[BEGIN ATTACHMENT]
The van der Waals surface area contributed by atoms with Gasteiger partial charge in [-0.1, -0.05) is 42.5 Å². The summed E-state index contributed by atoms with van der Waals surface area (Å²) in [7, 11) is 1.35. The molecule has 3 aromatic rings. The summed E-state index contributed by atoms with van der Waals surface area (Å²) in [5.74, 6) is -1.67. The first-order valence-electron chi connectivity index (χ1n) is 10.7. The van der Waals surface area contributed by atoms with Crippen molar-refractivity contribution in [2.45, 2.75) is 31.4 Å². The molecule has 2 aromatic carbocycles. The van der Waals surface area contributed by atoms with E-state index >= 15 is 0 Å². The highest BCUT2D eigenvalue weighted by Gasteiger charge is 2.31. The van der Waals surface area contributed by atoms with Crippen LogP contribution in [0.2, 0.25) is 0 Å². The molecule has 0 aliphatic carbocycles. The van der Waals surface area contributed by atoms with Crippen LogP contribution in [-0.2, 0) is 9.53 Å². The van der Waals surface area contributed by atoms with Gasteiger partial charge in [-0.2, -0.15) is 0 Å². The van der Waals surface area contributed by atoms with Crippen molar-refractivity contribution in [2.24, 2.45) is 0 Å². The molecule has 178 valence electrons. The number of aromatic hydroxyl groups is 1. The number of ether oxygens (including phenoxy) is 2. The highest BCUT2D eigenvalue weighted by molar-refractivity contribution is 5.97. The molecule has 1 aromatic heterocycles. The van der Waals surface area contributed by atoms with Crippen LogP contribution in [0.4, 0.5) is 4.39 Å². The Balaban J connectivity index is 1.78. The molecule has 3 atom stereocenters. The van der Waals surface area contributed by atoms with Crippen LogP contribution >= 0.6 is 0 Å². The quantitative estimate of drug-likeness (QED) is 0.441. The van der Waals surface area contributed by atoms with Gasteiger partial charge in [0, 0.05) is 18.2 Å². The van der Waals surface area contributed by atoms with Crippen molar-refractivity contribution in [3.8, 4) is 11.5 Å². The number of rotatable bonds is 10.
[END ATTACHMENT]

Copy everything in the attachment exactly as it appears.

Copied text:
The van der Waals surface area contributed by atoms with Gasteiger partial charge in [-0.1, -0.05) is 42.5 Å². The summed E-state index contributed by atoms with van der Waals surface area (Å²) in [7, 11) is 1.35. The molecule has 3 aromatic rings. The summed E-state index contributed by atoms with van der Waals surface area (Å²) in [5.74, 6) is -1.67. The first-order valence-electron chi connectivity index (χ1n) is 10.7. The van der Waals surface area contributed by atoms with Crippen molar-refractivity contribution in [2.45, 2.75) is 31.4 Å². The molecule has 2 aromatic carbocycles. The van der Waals surface area contributed by atoms with E-state index >= 15 is 0 Å². The highest BCUT2D eigenvalue weighted by Gasteiger charge is 2.31. The van der Waals surface area contributed by atoms with Crippen LogP contribution in [0.2, 0.25) is 0 Å². The molecule has 0 aliphatic carbocycles. The van der Waals surface area contributed by atoms with Crippen LogP contribution in [-0.2, 0) is 9.53 Å². The van der Waals surface area contributed by atoms with Gasteiger partial charge in [-0.2, -0.15) is 0 Å². The van der Waals surface area contributed by atoms with Crippen molar-refractivity contribution in [2.24, 2.45) is 0 Å². The molecule has 178 valence electrons. The number of aromatic hydroxyl groups is 1. The number of ether oxygens (including phenoxy) is 2. The highest BCUT2D eigenvalue weighted by molar-refractivity contribution is 5.97. The molecule has 1 aromatic heterocycles. The van der Waals surface area contributed by atoms with Crippen LogP contribution in [0.4, 0.5) is 4.39 Å². The Balaban J connectivity index is 1.78. The molecule has 3 atom stereocenters. The van der Waals surface area contributed by atoms with Crippen LogP contribution >= 0.6 is 0 Å². The quantitative estimate of drug-likeness (QED) is 0.441. The van der Waals surface area contributed by atoms with Gasteiger partial charge in [0, 0.05) is 18.2 Å². The van der Waals surface area contributed by atoms with Crippen molar-refractivity contribution in [3.8, 4) is 11.5 Å². The number of rotatable bonds is 10.